May 9th Is National Bike to School Day. To celebrate Bike to School Day and in an effort to inspire students and teachers to bike to school, we have found an especially uplifting and inspiring story about a 6th grader who loves to bike. We hope you enjoy this story as much as we do and that Nathan’s story inspires you to go by bike. And with that, I am excited to offer the second in BCA’s series, I Bike Anchorage.
Brian Litmans, BCA Board President
Nathan Shuttleworth: Leading a new generation into year-round bike commuting
by Tim Woody
Any cynical adult meeting Nathan Shuttleworth for the first time is likely to be overcome by a restored feeing of optimism. This is the kid you want living next door: smart, unerringly polite, and inquisitive. And, at the age of 12, he’s a year-round bicycle commuter in Anchorage.
Nathan first started riding a bike to school at Kasuun Elementary a couple of years ago when he was in fourth grade. But this past winter, he took it up a notch and rode through winter after investing in studded tires with money he had received for his birthday and earned by clearing snow from a neighbor’s driveway.
“I’m in debt right now. I owe my parents money,” Nathan said after mentioning that he also recently upgraded to a new bike, a Novara Bonita, because his old bike was “completely trashed.”
But like most bike commuters, he can’t help himself. “I love to ride. I always thought it was fun to ride to school. It’s easier than walking.”
Nathan is simply inspiring, said his school librarian, Amy Dalton, who is a year-round bike commuter herself. Since Nathan started riding in winter, even his teacher has started riding to school, Amy said.
“Here’s a boy that just stands out in a crowd. He surpasses any kid that we have deemed a leader, just by example, and the way he conducts himself every day,” Amy said. “I just adore this kid.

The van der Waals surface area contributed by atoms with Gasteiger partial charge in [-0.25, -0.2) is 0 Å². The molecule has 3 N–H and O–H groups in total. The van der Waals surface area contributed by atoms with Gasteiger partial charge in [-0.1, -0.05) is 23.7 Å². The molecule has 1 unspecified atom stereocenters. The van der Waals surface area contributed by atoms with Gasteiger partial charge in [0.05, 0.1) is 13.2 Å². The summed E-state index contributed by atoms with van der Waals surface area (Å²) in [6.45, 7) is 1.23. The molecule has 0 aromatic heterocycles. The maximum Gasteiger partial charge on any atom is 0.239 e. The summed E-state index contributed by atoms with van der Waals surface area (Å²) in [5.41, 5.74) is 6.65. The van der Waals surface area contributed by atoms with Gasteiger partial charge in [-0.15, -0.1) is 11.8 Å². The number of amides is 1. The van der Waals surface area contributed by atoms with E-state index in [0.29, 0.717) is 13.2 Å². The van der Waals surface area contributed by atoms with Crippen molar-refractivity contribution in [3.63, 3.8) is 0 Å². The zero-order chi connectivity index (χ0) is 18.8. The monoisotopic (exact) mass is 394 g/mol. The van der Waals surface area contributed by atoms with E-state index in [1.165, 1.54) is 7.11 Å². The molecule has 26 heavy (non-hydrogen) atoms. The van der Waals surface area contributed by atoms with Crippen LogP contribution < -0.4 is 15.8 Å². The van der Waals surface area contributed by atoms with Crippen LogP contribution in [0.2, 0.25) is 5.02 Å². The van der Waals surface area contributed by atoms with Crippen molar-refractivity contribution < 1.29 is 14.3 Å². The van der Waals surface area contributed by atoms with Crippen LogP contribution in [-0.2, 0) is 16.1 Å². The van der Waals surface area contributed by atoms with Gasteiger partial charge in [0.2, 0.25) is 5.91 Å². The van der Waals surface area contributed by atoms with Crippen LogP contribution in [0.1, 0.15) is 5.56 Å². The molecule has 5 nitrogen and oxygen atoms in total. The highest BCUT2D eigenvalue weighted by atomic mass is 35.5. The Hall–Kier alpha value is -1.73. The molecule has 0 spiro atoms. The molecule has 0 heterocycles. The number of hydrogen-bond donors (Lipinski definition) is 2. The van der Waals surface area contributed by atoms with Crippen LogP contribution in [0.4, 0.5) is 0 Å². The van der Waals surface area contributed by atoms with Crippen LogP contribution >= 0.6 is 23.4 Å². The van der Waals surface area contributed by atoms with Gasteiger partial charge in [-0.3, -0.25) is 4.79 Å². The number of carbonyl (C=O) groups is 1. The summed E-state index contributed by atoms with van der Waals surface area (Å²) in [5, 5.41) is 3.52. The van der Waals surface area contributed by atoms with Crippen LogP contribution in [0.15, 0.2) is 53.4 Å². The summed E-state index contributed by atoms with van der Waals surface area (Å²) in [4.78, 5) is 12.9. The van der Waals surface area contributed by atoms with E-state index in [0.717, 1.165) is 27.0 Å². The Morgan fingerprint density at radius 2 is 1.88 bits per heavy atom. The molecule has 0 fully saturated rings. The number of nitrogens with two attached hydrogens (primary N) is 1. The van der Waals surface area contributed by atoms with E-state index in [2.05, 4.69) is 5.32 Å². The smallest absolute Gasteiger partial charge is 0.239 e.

“There’s just not too many Nathans out there. He’s not looking to be like everybody else.”
That’s a good thing for a sixth-grader who pedals through dark, snowy mornings while many of his friends are happy to hitch a ride in their parents’ SUVs. “Some of them think it’s kind of weird that I’m the only one riding to school,” Nathan said.
He admits that environmental concerns are a factor in his decision to travel by bike, but Nathan says it’s really just more fun. His younger sister’s babysitter routinely offers him rides to school, but he prefers to pedal.
His ride to Kasuun is short — a mile or less, each way — so Nathan is looking forward to middle school next year for the simple reason that it’s farther away and he’ll be able to ride longer.
He already has supportive parents, but he’s hoping to find a more supportive school, where maybe the bike racks won’t be buried by snowplows, and maybe the administrators won’t discourage winter biking, as happens at his current school.
Anchorage’s elementary school administrators may not be ready for 12-year-old winter bike commuters, but that’s probably because they’ve never previously encountered a kid like Nathan Shuttleworth.
He’s a force of nature in the form of a determined and independent boy.
Who knows? He might even be a force for change.
This is the second in a series of I Bike Anchorage stories about the city’s devoted bicycle commuters — riders who see bikes not as toys, but as a viable means of transportation for getting to work and school, shopping, and running errands. These profiles will appear quarterly and be written by Tim Woody, a year-round bike commuter and author of a blog called Bicycles & Icicles. If you would like to nominate a profile subject, drop Tim an email at firstname.lastname@example.org. Tell him a little about the person’s commuting habits and why he/she has an interesting story to tell.